Computer Patents: Symbian Confusion

March 19, 2008

The UK Intellectual Property Office (aka the Patent Office) has released a press release about a High Court judgment on the patentability of a computer program. The judgment in Symbian v Comptroller General of Patents [2008] EWHC 518 (Pat) is now on bailii.


The UK-IPO press release states as follows:

‘A judgment in the case of Symbian’s Patent Application has been issued today [18 March 2008] by the High Court overturning an earlier decision of the UK Intellectual Property Office (UK-IPO) to refuse the application because it relates to nothing more than a computer program.
Symbian’s patent application describes how in a computer a library of functions (DLL), which can be called on by multiple application programs running on the computer, is accessed. In particular, it provides a way of indexing these library functions to ensure the computer will continue to operate reliably after changes are made to the library.
In his judgment Mr Justice Patten observes that the UK-IPO’s decision in this case illustrates the divide which exists between the UK-IPO and the European Patent Office (EPO) about how the patentability of inventions involving computer programs is assessed. This is because, although the UK-IPO refused Symbian’s patent application, the EPO has granted Symbian a patent for its invention.
The UK-IPO believes that when deciding whether this computer implemented invention is patentable, Mr Justice Patten did not apply the so-called ‘Aerotel/Macrossan test’, which was established by the Court of Appeal in an earlier case, in the way intended by the Court of Appeal. This in UK-IPO’s view has created uncertainty about how the Aerotel/Macrossan test should be applied for inventions of this type.
The UK-IPO will therefore appeal this judgment with a view to seeking clarification from the Court of Appeal. Pending a decision by the Court of Appeal, the UK-IPO will be continuing to follow the practice, set out in its Practice Notices issued in November 2006 and February 2008, which are founded on the established Aerotel/Macrossan test. When applying this test, the UK-IPO will take account of the Symbian judgment in appropriate cases.’

Dr. John Collins (Partner at Marks & Clerk), who provided legal representation for Neal Macrossan in his attempt to bring the case before the House of Lords in his patent battle of 2006-2007, commented:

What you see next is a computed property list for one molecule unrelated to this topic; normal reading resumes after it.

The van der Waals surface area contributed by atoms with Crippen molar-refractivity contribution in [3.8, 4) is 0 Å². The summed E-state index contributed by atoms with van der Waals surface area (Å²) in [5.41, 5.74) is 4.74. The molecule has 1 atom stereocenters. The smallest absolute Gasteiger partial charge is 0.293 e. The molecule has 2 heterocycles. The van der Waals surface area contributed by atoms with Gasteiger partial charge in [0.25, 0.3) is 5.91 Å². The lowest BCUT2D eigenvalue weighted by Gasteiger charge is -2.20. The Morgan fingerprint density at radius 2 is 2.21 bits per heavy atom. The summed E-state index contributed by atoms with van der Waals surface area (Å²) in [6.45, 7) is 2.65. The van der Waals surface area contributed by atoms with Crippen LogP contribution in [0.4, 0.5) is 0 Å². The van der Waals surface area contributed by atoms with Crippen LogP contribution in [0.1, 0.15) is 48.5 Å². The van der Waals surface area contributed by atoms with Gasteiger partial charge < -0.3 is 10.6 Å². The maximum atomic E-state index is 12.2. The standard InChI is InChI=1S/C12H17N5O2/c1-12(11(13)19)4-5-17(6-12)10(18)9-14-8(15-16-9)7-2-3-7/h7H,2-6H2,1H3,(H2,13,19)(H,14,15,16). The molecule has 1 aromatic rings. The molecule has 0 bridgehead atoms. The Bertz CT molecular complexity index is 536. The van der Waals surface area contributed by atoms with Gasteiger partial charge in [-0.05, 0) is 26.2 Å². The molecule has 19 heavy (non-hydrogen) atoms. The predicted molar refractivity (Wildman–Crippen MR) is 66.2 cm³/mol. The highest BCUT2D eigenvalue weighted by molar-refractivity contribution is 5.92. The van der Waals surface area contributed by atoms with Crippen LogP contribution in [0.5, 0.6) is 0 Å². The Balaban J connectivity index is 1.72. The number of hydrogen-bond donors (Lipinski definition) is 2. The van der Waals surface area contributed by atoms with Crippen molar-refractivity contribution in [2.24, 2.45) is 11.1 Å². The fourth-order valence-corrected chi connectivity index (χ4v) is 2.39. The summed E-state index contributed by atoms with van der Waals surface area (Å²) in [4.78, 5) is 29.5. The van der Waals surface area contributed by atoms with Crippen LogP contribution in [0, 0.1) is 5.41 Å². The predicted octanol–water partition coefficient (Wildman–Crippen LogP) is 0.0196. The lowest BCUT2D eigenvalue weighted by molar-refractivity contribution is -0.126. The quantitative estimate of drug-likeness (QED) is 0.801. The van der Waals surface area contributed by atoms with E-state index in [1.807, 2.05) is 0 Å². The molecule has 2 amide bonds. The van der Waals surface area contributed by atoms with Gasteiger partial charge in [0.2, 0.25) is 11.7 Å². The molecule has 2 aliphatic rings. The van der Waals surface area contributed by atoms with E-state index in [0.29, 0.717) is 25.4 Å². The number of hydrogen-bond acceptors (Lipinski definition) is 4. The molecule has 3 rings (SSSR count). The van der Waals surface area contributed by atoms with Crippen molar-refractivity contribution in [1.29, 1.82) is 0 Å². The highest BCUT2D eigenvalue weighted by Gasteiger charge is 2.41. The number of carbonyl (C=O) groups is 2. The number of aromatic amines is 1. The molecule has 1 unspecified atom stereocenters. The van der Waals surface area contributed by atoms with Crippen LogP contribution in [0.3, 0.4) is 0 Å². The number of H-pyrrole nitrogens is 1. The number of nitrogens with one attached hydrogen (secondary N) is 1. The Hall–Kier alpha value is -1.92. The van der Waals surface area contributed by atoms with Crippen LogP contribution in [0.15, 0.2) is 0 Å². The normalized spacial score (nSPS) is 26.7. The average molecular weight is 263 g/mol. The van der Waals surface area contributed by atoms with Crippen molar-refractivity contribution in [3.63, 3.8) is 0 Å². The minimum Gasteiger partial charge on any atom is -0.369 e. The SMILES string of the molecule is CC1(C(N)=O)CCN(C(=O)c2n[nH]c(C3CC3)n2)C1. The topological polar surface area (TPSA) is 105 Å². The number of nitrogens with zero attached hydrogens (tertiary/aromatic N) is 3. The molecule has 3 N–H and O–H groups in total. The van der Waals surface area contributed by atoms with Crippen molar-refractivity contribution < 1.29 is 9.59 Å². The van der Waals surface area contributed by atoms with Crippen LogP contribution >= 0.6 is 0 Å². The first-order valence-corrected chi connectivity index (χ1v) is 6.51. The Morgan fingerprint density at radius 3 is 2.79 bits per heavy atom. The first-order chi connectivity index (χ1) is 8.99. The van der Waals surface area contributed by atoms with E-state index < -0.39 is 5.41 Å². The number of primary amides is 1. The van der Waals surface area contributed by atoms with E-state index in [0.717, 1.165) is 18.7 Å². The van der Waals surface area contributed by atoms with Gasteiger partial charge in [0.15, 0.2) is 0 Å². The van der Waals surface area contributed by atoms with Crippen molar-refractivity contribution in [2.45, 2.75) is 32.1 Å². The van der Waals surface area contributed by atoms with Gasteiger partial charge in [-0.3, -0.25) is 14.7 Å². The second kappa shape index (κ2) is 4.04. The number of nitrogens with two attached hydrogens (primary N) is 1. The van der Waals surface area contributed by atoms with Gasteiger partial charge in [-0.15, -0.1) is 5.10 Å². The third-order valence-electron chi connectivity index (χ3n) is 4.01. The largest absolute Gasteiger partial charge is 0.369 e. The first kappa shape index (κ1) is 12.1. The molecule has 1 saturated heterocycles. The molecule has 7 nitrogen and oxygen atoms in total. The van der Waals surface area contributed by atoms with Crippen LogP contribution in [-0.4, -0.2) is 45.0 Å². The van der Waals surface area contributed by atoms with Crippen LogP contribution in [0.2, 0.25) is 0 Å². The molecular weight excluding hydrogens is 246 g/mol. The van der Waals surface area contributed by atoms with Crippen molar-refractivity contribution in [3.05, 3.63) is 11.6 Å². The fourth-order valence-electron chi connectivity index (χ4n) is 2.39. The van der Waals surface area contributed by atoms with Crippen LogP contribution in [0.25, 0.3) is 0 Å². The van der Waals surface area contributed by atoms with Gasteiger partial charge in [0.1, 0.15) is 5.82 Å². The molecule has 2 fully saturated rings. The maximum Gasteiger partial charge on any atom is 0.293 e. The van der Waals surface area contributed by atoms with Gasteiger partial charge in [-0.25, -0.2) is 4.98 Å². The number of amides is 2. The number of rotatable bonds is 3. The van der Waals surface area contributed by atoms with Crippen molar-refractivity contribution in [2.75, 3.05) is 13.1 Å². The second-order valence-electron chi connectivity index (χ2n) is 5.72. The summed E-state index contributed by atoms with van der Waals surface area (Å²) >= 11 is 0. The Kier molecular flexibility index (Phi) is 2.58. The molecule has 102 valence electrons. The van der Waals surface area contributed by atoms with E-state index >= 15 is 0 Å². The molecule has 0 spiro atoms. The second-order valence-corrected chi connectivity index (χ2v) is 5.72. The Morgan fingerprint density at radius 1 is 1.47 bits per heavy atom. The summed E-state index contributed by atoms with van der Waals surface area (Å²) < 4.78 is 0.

‘Today’s ruling is an important move in the march towards much more harmonised patent rulings for software at the UK and European levels. Throughout the judgment, there was repeated reference to the impossible division in treatment at the UK Intellectual Property Office and the European Patent Office. Whilst the UK Office recognises its examination process is different to that at the European level, it states that this resolves in the same outcome. This clearly is not the case when the EPO accepts the same application that the UK Office has rejected under its own treatment of software patentability.  It is vital that this incompatibility is addressed, and today’s victory certainly indicates we are moving in the right direction. Until now, the only recent expansion of opportunities in the UK software arena was the Astron Clinica case, although this narrowly focused on the medium at stake not the principle. Today, we have been given a European analysis which drives straight to the heart of what is and isn’t patentable in software claims. An appeal of this judgment is welcome, should it result in a much more cohesive treatment of software patents in the UK, and one that is more in accordance with European practice. The UK Office believes that today’s judgment was incorrect and states it will apply these principles “in appropriate cases”. It is vital that we start to see greater harmony rather than a splintered practice between the UK Office and at the appeal stage.’